See early prefab houses and other historic East End architecture on this Saturday’s walking tour.
Many people automatically associate prefabricated houses—prefabs—with a Sears catalog. During a recent Alameda Post walking tour, a homeowner stopped the group to assure us that his home was not one of the prefab houses from the pages of the aforementioned catalog.
Prefab houses predate Sears. We will see one built from a kit in 1854 first-hand on this Saturday’s tour. John Nelson Webster arrived in California aboard the barkentine Henry Harbeck on Sept. 17, 1849. He liked Alameda’s peninsular environs so much that sailed home and convinced his wife, Caroline, to return to California with him. In 1854, the couple boarded the very same ship and set sail with a prefabricated home tucked aboard.
John and Caroline had the home floated across San Francisco Bay and assembled it at a spot just outside the brand-new town of Alameda. The idea of setting up a prefab home likely came from what John had already seen and experienced in San Francisco as a ’49er. “The building trades were technologically prepared to produce ready-made houses when news of the gold strike came through late in 1848,” Charles Peterson relates in “Prefabs in Gold Rush California,” which he wrote for the Journal for the Society of Architectural Historians [PDF].
East End Architecture
Saturday, August 27 — Part IIIJoin Dennis Evanosky to explore the neighborhood at the southeast end of the island that was once the original little town of Alameda. Meet at Encinal and College avenues. Tickets are $15 in advance, $20 at the tour.
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Peterson related that one of the first California handbooks, Sherwood’s Emigrant’s Guide, dated Feb. 12, 1849, and published in New York, carried advertisements for two dealers in houses. The writer theorized about organizing companies of Gold Country adventurers and proposed that brick and other materials instead of the usual ballast be carried for later sale and that “the joiner work of a house” be done on board to relieve the monotony of the long voyage. Peterson writes that by the time the time Sherwood had published its guide, “the Boston and California Joint Stock Mining and Trading Company had already set sail with two prefabricated houses aboard.”
Ralph Waldo Emerson noted in his diary that “an army of a hundred thousand men (were) embarking for California with ‘tools, instruments, books and framed houses.’” Peterson tells us that “many of these frames were already stocked in waterfront lumber yards but production was to be tremendously stepped up all over the world. New York City was one of the greatest centers of this booming industry.” He says that an estimated 5,000 houses had been sent out or were under contract in New York by the fall of 1849.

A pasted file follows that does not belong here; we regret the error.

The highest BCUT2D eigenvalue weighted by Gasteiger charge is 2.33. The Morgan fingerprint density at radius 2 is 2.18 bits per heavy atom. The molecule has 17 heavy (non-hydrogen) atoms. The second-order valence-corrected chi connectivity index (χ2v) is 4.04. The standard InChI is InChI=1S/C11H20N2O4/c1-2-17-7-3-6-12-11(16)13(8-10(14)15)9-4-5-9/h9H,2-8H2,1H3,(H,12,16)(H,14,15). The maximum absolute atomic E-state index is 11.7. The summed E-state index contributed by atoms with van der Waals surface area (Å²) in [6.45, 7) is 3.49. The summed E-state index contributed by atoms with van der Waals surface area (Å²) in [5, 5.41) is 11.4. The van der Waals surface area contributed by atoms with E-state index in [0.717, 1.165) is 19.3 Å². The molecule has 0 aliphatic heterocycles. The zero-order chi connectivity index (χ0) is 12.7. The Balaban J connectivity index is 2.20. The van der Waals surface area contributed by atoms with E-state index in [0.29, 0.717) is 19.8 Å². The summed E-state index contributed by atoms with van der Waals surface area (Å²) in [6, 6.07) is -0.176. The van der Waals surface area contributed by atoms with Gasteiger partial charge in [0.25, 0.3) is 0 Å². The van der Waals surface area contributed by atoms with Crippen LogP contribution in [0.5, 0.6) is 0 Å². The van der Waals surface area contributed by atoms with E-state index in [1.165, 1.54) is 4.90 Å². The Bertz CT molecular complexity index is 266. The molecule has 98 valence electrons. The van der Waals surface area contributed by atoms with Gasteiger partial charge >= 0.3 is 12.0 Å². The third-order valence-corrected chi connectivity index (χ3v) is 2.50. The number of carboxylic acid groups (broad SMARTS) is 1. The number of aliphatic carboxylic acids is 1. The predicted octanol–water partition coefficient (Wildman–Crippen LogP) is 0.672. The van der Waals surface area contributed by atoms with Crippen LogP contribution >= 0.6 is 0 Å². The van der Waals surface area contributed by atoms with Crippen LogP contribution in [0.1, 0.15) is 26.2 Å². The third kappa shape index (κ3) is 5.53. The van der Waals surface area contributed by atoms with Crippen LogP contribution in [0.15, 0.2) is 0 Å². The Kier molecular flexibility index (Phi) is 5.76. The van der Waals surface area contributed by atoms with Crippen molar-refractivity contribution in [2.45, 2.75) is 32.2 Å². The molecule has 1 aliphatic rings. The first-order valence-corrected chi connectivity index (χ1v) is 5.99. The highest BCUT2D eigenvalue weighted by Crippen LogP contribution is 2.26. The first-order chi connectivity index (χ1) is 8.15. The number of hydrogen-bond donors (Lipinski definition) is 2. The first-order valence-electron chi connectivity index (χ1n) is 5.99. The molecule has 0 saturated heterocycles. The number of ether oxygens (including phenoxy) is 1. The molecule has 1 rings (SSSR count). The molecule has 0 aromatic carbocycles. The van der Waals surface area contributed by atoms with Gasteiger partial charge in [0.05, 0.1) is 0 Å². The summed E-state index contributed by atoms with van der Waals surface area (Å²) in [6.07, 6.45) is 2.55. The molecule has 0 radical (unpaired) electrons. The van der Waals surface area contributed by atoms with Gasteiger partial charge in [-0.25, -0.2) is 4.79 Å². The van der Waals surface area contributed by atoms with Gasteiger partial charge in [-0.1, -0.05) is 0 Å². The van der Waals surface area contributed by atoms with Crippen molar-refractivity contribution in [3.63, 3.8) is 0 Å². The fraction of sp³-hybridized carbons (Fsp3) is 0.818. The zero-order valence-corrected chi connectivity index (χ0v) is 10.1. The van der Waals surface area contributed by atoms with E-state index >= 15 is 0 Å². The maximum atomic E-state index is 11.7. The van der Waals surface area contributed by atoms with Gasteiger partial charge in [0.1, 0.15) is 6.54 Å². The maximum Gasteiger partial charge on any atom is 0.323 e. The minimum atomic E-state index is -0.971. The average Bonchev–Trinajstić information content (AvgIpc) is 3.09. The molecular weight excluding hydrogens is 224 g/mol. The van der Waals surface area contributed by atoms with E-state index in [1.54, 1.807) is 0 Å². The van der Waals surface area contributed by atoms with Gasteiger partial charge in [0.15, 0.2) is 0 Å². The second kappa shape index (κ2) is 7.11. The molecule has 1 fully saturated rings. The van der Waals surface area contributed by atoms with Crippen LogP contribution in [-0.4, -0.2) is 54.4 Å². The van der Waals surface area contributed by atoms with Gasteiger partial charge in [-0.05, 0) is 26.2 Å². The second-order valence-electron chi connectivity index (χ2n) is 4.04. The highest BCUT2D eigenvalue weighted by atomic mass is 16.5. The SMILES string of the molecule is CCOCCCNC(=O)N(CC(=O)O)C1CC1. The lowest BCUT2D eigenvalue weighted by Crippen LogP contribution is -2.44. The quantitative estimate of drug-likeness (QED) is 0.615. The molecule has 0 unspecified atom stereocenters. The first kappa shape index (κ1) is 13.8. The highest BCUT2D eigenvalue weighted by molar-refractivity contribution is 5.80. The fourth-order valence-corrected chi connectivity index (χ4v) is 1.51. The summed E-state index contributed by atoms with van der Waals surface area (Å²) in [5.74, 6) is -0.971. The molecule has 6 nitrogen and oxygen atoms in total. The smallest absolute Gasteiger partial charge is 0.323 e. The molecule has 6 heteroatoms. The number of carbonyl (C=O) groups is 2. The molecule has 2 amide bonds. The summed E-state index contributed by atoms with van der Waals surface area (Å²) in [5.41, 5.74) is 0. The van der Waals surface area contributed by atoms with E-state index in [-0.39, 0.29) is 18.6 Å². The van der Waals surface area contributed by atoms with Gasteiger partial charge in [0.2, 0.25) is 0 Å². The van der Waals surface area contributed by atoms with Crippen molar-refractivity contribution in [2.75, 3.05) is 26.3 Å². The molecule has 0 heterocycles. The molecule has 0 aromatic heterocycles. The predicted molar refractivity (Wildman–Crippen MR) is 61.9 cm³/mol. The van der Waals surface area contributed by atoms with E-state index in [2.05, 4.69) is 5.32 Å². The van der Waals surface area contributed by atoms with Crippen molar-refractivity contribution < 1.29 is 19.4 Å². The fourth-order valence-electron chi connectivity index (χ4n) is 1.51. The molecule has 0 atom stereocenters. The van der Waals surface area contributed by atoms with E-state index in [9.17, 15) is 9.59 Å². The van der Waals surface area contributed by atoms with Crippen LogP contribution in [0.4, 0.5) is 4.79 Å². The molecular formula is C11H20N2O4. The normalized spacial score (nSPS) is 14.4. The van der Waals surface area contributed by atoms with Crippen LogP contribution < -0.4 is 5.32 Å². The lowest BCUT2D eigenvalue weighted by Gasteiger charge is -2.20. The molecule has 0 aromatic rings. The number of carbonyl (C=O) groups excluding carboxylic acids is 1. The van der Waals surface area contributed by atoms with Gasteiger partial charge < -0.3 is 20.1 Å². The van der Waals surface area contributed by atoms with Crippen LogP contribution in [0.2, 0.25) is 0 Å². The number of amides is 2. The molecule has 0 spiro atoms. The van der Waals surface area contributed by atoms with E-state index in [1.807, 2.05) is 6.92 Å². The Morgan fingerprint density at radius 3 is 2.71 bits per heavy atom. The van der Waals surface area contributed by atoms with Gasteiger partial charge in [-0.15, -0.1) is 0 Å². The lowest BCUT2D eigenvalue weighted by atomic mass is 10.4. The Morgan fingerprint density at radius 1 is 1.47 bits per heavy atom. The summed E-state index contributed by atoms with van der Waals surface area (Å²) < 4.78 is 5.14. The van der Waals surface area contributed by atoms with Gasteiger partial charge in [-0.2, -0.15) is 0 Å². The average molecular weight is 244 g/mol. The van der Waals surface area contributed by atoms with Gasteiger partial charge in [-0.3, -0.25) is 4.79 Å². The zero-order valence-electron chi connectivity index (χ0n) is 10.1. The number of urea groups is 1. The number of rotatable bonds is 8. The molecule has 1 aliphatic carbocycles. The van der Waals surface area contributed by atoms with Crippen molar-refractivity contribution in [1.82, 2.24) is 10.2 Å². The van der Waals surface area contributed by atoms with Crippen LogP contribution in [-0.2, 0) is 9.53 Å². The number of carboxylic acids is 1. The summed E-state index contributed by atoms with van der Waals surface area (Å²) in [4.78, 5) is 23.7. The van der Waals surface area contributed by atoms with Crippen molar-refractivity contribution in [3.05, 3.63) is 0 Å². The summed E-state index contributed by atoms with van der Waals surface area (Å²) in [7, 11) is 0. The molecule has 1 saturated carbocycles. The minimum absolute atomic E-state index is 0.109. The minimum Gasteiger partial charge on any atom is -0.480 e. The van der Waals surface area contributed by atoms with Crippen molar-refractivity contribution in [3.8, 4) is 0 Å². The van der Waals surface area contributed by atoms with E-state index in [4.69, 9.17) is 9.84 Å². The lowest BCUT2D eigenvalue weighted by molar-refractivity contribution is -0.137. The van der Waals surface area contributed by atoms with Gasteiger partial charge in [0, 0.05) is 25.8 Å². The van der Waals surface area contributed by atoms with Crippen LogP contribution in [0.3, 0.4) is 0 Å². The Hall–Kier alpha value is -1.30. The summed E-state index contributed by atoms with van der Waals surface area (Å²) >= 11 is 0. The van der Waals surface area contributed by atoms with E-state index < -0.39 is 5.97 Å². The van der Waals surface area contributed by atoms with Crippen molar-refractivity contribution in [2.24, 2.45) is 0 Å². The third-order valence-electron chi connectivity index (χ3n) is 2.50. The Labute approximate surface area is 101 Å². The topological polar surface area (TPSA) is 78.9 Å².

Peterson relates the story of Franklin A. Buck, who had embarked from New York to California aboard the brigantine George Emery with four frame-houses on deck. (Buck) rounded the Horn to land in San Francisco on Aug. 6, 1849, and test his luck. “The first (gold) dust that I received, $2,800, on our selling two houses,” wrote Buck, “…made my eyes sparkle and my heart beat rather quickly as I spooned (the gold dust) out into a two quart pail.”
Not a bad profit on a purchase of less than $300!
John and Caroline were not the only residents to build a prefab home in Alameda. Even the founders of the new town, William Worthington Chipman and Gideon Aughinbaugh lived in houses they had floated across San Francisco Bay. The dream of turning the new town into the county seat did not last. Alameda lost the vote to San Leandro. There would be neither a courthouse on Court Street nor an accompanying fountain one street over. Squatters stole Chipman and Aughinbaugh’s land. The state of California and federal government put an end to the idea of a railroad to Stockton. The wettest winter on record in December 1861 and January 1862 brought on the Great Flood of 1862, dashing the hopes of the farmers here. The Civil War beckoned families to return east.
Finally in 1864, A. A. Cohen’s San Francisco & Alameda Railroad bypassed the town that bore its name. The town of Alameda withered as families moved not only their homes, but even their places of worship further west to align with the railroad and, in 1872, with the horse-car lines. The coming of the South Pacific Coast Railroad in 1878 and the electric streetcars in 1893 brought today’s East End new life.
At last, in the Roaring ’20s, the East End sprang to life once again. Homes were built in the latest styles: Storybook, Craftsmen and Prairie. Bungalow sprung up everywhere. All these stand alongside the beautiful Victorian-era homes that remain with us today. These include John Nelson and Carolyn Webster’s home, that prefab house from so long ago.
Join me and the Alameda Post this Saturday, August 27 for a walking tour of the area at the East End of the island that once made up the little town of Alameda. We will meet at the intersection of Encinal and College avenues at 10 a.m. Advance tickets are $15. More information is available on our History Walking Tours page.
Dennis Evanosky is an award-winning East Bay historian and the Editor of the Alameda Post. Reach him at [email protected]. His writing is collected at AlamedaPost.com/Dennis-Evanosky.